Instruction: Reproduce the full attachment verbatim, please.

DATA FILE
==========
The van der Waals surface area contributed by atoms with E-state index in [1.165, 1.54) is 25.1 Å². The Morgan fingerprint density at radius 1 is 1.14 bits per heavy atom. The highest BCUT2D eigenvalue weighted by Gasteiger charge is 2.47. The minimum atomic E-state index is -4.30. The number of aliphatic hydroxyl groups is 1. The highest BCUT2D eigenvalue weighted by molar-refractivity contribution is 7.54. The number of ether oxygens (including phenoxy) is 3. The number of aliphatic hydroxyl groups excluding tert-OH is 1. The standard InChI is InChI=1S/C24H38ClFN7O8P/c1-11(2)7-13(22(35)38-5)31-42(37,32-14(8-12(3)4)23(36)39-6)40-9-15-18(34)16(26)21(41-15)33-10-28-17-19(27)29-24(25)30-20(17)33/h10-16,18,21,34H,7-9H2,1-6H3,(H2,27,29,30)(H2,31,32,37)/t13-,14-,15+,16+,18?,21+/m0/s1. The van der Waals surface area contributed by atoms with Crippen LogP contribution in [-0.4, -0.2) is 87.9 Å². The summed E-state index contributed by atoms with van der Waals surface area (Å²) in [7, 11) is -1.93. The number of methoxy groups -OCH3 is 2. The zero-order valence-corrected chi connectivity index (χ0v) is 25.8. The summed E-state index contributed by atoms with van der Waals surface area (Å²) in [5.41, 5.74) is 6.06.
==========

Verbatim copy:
The van der Waals surface area contributed by atoms with E-state index in [1.165, 1.54) is 25.1 Å². The Morgan fingerprint density at radius 1 is 1.14 bits per heavy atom. The highest BCUT2D eigenvalue weighted by Gasteiger charge is 2.47. The minimum atomic E-state index is -4.30. The number of aliphatic hydroxyl groups is 1. The highest BCUT2D eigenvalue weighted by molar-refractivity contribution is 7.54. The number of ether oxygens (including phenoxy) is 3. The number of aliphatic hydroxyl groups excluding tert-OH is 1. The standard InChI is InChI=1S/C24H38ClFN7O8P/c1-11(2)7-13(22(35)38-5)31-42(37,32-14(8-12(3)4)23(36)39-6)40-9-15-18(34)16(26)21(41-15)33-10-28-17-19(27)29-24(25)30-20(17)33/h10-16,18,21,34H,7-9H2,1-6H3,(H2,27,29,30)(H2,31,32,37)/t13-,14-,15+,16+,18?,21+/m0/s1. The van der Waals surface area contributed by atoms with Crippen LogP contribution in [-0.4, -0.2) is 87.9 Å². The summed E-state index contributed by atoms with van der Waals surface area (Å²) in [7, 11) is -1.93. The number of methoxy groups -OCH3 is 2. The zero-order valence-corrected chi connectivity index (χ0v) is 25.8. The summed E-state index contributed by atoms with van der Waals surface area (Å²) in [5.41, 5.74) is 6.06.